Loopholes stifle Azerbaijan’s anti-child labor reform

Journalist: Sakinakhanim Mammadova,

Illustrator: Aydan Hasanova

Edition: Labor
Topic: Children

In the shadow of Azerbaijan’s sophisticated capital Baku, amid the high-rise buildings and ultra-modern architecture, young children are being forced to work. 

While most are driven to beg by their families, others are employed by businesses taking advantage of loopholes and shortcomings in Azerbaijan’s laws. The problem, which has been persistent for years, has been exacerbated by the pandemic, according to children’s rights specialists and lawyers. 

Fifteen-year-old Zahra (not her real name) is a good example: she and her two siblings were recently found begging and placed in a shelter for vulnerable children. 

“The girls were forced to beg and help care for their household,” explains Kamala Agazadeh, the chairman of the Azerbaijan Children's Public Union. 

The children are now living in a shelter run by the Azerbaijan Children’s Public Union. “They are all eager to be educated. Of course, the environment in which the children found themselves is one of the reasons why they could not go to school,” she says. “These days, if those children want to open a book and take an active role in the lessons, it is a message for society.”

It is a message that can be difficult for adults to receive and act on, notes education specialist Kamran Asadov.

“The country as a whole does not have complete statistics on forced labor,” he says. “There are cases of children working in agriculture… There are also many children begging or selling in Fountain Square.”

Asadov adds that a recent case of a 15-year-old boy found selling popcorn in a local restaurant underscores the lack of engagement by the education ministry.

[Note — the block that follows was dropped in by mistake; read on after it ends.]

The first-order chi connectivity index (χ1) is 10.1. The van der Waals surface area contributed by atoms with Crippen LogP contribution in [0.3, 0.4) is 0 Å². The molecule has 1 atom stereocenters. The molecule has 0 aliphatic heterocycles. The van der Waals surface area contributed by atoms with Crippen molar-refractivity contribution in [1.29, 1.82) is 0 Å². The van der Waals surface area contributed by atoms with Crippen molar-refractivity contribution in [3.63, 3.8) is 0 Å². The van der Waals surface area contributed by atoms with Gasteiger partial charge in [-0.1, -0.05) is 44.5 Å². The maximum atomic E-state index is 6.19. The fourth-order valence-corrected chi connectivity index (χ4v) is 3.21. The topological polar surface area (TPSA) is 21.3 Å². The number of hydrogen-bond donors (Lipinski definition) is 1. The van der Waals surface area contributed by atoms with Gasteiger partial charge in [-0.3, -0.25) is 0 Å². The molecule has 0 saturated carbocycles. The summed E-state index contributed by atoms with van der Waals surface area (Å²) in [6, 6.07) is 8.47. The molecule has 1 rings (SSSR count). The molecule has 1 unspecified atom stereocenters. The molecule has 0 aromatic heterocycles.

“The Ministry of Education should closely monitor attendance in secondary schools,” he says. “The educational institution should have been interested in that child. The incident shows the irresponsibility of the relevant agencies.”

A 2020 report by the US Bureau of International Labor Affairs found that 4.5 percent (approximately 70,000) of children between the ages of four and 14 in Azerbaijan are working and not going to school. An additional 4.9 percent between the ages of seven and 14 are going to school and working. 

“Children in Azerbaijan are subjected to the worst forms of child labor, including in commercial sexual exploitation and forced begging. Children also engage in child labor in agriculture,” the report states, noting that while the government has taken steps to address the issue, but it has achieved “minimal advancement” in solving the problem due to loopholes and inadequate implementation.

“Coordinating bodies, including the State Committee on Family, Women and Children's Affairs, lack the capacity to effectively carry out their mandates,” the report states. “In addition, police typically treat children begging or engaging in street work as a family issue, rather than screening for indicators of forced begging. As a result, cases may not be properly referred for criminal investigation and prosecution.”

The loopholes in the law not only mean children are not going to school; they also make it harder to hold adults accountable for forcing them to work in the first place, according to lawyer Fariz Akbarov, who specializes in labor-related cases.